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Bright Light on the Importance of HR

We’ve seen lots of changes in public sector human resources over the years, but none as startling and transformative as those that occurred during the pandemic.

So, we were glad to see the new report from Deloitte that cited the management of people, at all levels of government, as the biggest underreported story of these weird and deadly two years.

The report, titled “The Rising Influence of Human Resources in Government During the Pandemic”, includes a strong focus on the remarkable adaptations that governments made to deal with telework, and the ability of human resource directors to deal with “on-the-fly” flexibility.

“Rarely in modern history have we seen so many large-scale experiments in government rolled out so quickly and at such a massive scale,” wrote report authors Glenn Davidson, Emily Dydo, Sami Tewolde and Nathan Watson.

As the pandemic abates (we hope), we’re seeing still more massive scale HR transformation. That’s partly due to the pressure that’s come from the hiring, retention and staff capacity crisis that has accelerated in 2022. But it also comes from rapidly growing attention to the benefits of smoothly working technology and the data it generates.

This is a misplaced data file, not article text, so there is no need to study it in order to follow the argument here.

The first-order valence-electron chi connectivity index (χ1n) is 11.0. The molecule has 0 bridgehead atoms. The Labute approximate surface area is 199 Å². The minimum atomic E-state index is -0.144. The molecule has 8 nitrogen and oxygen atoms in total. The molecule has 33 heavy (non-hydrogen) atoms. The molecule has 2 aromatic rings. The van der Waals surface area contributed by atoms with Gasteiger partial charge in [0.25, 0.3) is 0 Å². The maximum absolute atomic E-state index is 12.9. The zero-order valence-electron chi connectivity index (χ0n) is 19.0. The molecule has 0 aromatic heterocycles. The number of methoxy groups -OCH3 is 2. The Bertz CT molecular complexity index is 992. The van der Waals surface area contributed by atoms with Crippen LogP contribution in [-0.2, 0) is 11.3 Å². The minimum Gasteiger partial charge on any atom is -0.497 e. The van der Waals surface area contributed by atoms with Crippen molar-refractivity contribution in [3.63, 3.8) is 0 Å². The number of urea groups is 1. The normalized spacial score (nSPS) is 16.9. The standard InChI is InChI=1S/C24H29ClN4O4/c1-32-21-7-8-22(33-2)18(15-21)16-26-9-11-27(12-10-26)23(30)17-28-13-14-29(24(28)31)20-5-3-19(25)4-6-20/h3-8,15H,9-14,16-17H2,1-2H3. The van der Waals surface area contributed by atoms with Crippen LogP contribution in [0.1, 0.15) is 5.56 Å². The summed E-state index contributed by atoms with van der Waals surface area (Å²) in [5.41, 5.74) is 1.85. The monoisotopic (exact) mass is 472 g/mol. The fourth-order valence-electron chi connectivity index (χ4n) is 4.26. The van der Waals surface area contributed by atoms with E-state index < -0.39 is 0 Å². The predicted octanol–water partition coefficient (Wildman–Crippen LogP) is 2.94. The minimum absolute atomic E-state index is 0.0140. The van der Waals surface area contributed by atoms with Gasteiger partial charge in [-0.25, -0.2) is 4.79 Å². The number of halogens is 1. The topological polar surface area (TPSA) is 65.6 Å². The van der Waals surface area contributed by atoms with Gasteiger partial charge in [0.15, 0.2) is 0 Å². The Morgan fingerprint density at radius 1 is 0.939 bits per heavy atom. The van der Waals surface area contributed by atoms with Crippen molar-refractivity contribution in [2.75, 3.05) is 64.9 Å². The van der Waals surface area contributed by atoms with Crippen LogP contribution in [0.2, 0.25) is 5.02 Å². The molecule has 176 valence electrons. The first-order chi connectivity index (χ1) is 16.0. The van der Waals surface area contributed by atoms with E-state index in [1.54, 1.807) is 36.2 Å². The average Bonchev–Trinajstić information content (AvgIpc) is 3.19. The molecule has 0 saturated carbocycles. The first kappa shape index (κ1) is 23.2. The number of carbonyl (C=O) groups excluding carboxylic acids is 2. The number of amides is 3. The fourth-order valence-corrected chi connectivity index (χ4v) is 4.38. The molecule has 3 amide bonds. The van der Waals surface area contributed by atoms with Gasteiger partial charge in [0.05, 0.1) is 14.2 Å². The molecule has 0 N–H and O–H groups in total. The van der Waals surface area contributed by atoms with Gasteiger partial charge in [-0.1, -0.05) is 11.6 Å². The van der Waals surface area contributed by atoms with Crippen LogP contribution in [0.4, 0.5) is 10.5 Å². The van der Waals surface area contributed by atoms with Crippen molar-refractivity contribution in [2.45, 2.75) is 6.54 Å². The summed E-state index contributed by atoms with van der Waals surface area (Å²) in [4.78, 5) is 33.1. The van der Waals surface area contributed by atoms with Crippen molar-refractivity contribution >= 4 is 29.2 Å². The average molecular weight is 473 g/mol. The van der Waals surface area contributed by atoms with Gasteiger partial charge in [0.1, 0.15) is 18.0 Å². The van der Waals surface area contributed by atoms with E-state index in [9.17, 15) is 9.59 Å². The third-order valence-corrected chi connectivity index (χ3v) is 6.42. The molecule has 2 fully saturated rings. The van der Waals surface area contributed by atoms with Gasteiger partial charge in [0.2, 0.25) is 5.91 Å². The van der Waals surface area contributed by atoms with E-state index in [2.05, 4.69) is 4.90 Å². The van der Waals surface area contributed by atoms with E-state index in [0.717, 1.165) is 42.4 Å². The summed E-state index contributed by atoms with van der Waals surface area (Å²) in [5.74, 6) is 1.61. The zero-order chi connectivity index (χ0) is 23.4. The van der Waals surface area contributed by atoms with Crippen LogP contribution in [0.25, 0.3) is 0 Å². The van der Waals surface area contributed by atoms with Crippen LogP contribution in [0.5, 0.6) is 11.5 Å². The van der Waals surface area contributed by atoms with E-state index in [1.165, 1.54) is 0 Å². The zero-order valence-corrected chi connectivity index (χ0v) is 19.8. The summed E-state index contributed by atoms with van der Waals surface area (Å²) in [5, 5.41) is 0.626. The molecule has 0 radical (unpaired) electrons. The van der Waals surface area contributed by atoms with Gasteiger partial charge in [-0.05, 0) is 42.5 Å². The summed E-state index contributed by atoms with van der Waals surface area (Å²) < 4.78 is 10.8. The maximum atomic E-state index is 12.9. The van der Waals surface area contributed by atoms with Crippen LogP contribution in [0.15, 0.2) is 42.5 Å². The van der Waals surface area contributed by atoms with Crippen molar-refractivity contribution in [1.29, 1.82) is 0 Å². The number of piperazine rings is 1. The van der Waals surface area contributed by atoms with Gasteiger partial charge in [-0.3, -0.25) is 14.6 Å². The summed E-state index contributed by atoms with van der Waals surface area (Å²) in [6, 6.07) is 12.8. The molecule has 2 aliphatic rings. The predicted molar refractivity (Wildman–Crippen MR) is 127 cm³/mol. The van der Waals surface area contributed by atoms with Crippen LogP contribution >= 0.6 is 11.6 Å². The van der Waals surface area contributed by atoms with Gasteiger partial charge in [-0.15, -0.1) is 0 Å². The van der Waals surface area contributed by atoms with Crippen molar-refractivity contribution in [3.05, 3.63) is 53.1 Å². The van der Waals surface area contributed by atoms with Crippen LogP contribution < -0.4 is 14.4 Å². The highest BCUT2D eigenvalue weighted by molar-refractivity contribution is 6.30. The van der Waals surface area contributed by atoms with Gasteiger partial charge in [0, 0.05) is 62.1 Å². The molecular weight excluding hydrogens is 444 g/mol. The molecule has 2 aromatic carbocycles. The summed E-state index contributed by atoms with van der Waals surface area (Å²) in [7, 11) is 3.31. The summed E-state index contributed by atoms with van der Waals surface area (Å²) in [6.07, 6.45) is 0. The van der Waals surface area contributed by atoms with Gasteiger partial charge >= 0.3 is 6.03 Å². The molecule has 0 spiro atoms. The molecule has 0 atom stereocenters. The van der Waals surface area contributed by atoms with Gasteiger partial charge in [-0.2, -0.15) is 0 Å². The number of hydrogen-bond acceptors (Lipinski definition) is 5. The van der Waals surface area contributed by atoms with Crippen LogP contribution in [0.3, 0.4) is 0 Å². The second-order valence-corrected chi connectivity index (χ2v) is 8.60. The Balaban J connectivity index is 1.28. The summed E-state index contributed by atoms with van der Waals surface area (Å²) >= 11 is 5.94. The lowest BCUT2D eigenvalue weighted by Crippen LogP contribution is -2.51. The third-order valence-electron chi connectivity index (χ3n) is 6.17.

To combat fierce competition with the private sector for employees, more governments are making conditional job offers at the same day as interviews. We’re seeing increasing use of data to surface pay and hiring inequities; pinpoint the overuse of overtime; track employee skills and competencies, plan for future workforce needs and reduce health plan costs.

We worry a bit about the affect that the many rapid changes, and continued staff shortages, have on the HR profession.

But we like the optimistic observation that ends the Deloitte report: It makes a good case that, as a result of the pandemic, a growing number of government officials have heightened and enlightened appreciation for the importance of the people who are in the human resources field.

As Kimberly Loving, the Chief Human Resources Officer in Seattle, is quoted as saying: “At its core, the pandemic’s impact on the HR function is this: it has shined a light on the value that the HR apparatus brings to an organization.”


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